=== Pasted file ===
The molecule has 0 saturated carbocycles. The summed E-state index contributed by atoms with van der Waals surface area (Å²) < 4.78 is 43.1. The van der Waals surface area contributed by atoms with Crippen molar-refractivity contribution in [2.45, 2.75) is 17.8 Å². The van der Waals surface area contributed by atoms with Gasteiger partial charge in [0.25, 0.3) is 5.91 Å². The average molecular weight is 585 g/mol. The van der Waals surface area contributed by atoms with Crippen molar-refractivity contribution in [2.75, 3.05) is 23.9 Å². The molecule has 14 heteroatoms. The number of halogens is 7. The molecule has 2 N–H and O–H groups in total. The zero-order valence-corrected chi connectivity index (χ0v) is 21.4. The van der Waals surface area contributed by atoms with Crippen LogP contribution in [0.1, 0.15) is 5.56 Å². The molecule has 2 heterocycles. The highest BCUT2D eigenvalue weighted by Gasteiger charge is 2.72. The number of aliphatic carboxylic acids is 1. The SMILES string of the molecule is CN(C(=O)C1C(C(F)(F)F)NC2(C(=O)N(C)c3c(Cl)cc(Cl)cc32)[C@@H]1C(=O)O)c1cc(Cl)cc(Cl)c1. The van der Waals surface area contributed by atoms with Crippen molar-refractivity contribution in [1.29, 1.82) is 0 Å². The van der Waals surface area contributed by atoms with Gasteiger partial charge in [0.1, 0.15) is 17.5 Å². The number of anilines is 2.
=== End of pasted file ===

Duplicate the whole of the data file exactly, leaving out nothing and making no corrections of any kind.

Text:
The molecule has 0 saturated carbocycles. The summed E-state index contributed by atoms with van der Waals surface area (Å²) < 4.78 is 43.1. The van der Waals surface area contributed by atoms with Crippen molar-refractivity contribution in [2.45, 2.75) is 17.8 Å². The van der Waals surface area contributed by atoms with Gasteiger partial charge in [0.25, 0.3) is 5.91 Å². The average molecular weight is 585 g/mol. The van der Waals surface area contributed by atoms with Crippen molar-refractivity contribution in [2.75, 3.05) is 23.9 Å². The molecule has 14 heteroatoms. The number of halogens is 7. The molecule has 2 N–H and O–H groups in total. The zero-order valence-corrected chi connectivity index (χ0v) is 21.4. The van der Waals surface area contributed by atoms with Crippen LogP contribution in [0.1, 0.15) is 5.56 Å². The molecule has 2 heterocycles. The highest BCUT2D eigenvalue weighted by Gasteiger charge is 2.72. The number of aliphatic carboxylic acids is 1. The SMILES string of the molecule is CN(C(=O)C1C(C(F)(F)F)NC2(C(=O)N(C)c3c(Cl)cc(Cl)cc32)[C@@H]1C(=O)O)c1cc(Cl)cc(Cl)c1. The van der Waals surface area contributed by atoms with Crippen molar-refractivity contribution in [1.29, 1.82) is 0 Å². The van der Waals surface area contributed by atoms with Gasteiger partial charge in [0.1, 0.15) is 17.5 Å². The number of anilines is 2.